FRONT-PORCH GOSPEL: Preacher Miller sure did learn to walk the walk
Welcome, friends, to the “front porch.”
In August of 1997, we started writing for my hometown paper in LaGrange, Georgia. We are currently celebrating our twenty-fifth year of sending columns and stories back home.
When Grandma Zonabelle Miller was alive up to 2003, she would always say that opening the newspaper every week and seeing our column there was like getting a letter from home. I never forgot that, and I was thankful that it made her day to see it like clockwork.
The first Thanksgiving that rolled around I thought of a story involving my grandma and Preacher Miller, the love of her ninety-three years. Almost every Thanksgiving since those early years I have sent this column back over the rolling Mississippi down to Georgia – and I have for more than a decade sent it over the Red River, too, and across town to all my Ellis County friends. So, again, according to our Thanksgiving tradition, and in celebration of the twenty-fifth Thanksgiving many readers and I have shared together, let's go back again to, “Preacher Miller Walked the Walk.”
There’s just something special about Thanksgiving, isn’t there! The mood seems to stick to you kind of like that turkey and dressing. It’s one of those holidays that last far beyond that special Thursday every year. We seem to write about Thanksgiving all the way through the holiday season into the next year.
A Thanksgiving never comes around that I don’t think about my grandfather, E.H. Miller. “Preacher Miller” was an old-time, tell-it-like-it-is, back-to-the-basics church of Christ preacher. He preached a great many sermons in his days. But one of the best sermons of his life wasn’t one he preached. It was one he lived.
In the mid 60s, Preacher Miller, Grandma, and some friends got in a bad car accident driving home from a revival in Marietta, Georgia. Two cars were drag racing that night on the two-lane Atlanta highway, and Preacher Miller – who was driving – met the car in his lane when he topped a hill.
“It happened so fast,” he later would say, “that we didn’t even have time to swerve.”
I still remember the phone ringing late that night at our little house on Juniper Street. The news wasn’t good for anyone, but the four in Granddad’s car were the fortunate ones.
Those riding with the preacher had numerous injuries, but Preacher Miller was hurt the worst. The impact was so great that his shoe melted to the gas pedal, and the workers had to pull his foot out of his shoe to get him and his broken hip out of the burning car.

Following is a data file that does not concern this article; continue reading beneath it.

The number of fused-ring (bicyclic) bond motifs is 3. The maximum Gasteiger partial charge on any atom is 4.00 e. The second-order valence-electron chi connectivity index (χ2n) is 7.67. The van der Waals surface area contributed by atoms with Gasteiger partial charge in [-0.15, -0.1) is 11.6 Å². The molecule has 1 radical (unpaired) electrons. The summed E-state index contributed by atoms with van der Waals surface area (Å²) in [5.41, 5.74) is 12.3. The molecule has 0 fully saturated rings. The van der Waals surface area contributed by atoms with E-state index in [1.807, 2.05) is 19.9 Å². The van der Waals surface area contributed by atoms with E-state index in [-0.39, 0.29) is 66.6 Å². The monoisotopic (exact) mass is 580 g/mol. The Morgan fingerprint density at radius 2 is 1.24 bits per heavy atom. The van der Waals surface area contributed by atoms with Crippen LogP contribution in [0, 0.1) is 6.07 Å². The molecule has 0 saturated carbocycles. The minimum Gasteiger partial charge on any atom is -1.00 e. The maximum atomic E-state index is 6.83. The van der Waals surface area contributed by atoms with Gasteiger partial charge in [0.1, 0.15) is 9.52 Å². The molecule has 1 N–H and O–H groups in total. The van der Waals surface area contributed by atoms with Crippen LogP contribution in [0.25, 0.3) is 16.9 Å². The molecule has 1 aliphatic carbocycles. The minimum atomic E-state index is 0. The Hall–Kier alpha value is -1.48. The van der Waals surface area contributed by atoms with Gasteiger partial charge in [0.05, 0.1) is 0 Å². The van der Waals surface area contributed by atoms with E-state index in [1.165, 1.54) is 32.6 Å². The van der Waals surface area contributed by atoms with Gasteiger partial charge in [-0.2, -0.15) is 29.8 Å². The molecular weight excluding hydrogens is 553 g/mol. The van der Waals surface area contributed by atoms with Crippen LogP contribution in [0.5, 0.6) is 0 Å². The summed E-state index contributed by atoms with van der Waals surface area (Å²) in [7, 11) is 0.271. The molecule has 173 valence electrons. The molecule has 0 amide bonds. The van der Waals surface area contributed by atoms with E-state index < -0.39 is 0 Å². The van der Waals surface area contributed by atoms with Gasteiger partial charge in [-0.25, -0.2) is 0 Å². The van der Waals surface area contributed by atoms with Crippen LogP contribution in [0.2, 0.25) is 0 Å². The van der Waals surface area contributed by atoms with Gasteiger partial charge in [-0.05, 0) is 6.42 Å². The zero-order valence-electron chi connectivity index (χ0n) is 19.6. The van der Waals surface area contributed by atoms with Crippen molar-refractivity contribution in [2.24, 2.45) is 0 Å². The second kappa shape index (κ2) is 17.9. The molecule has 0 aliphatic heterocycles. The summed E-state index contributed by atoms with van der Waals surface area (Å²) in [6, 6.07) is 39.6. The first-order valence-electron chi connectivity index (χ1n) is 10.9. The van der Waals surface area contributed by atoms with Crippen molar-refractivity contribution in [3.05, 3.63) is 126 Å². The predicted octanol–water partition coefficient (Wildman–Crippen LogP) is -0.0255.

The doctor did all he could for the preacher for several days, but one morning he walked into the LaGrange, Georgia hospital room and delivered the news:
“Preacher Miller,” he said, “I’m sorry, but I don’t think you’ll ever walk again.”
The preacher didn’t buy it. He said, “Doctor: you, me, and the Lord can do better than that.”
And they did.
In a month he was walking – and preaching – on crutches.
In three months he was walking with a walker.
In six he walked, period. Just with a limp.
While he was a man of great faith, he also became discouraged often during his rehabilitation. One day when he was really feeling sorry for himself, he started wheeling through the hospital, looking around. He was surprised by what he saw.
He saw a man who was missing a leg.
He saw another who couldn’t get out of bed.
He saw one he knew likely would not see many more sunsets.
So, he went back to his room that day and gave thanks. I guess that was a “thanksgiving day” for the preacher.
He never took walking for granted again. As soon as he was well enough, he walked stairs almost every day for the rest of his life. And that was back when walking really wasn’t the “in” thing.
Walking stairs, of course, isn’t something you can do at home. So, every day he’d go out and find one of the tallest buildings in his hometown; and there he’d walk the stairs.
It was a place he attended daily as part of his preaching visits anyway, and it was a place where he could go and never feel sorry for himself. He had always tried that.
So, he would go to that very place where the doctor had told him soberly, “Preacher Miller, you’ll never walk again.” And the preacher of faith had replied just as confidently, “Doc, you, me, and the Lord can do better than that.”
Yes, he would go every day and walk those tall steps up at the LaGrange hospital. I am sure he never walked them when he did not give thanks all along the way. It was a special place, a place he learned to walk the walk, even if it now was with a little bit of a limp.
Continuing to celebrate a quarter of a century of column-writing, beginning in 1997 – always welcome your comments: email@example.com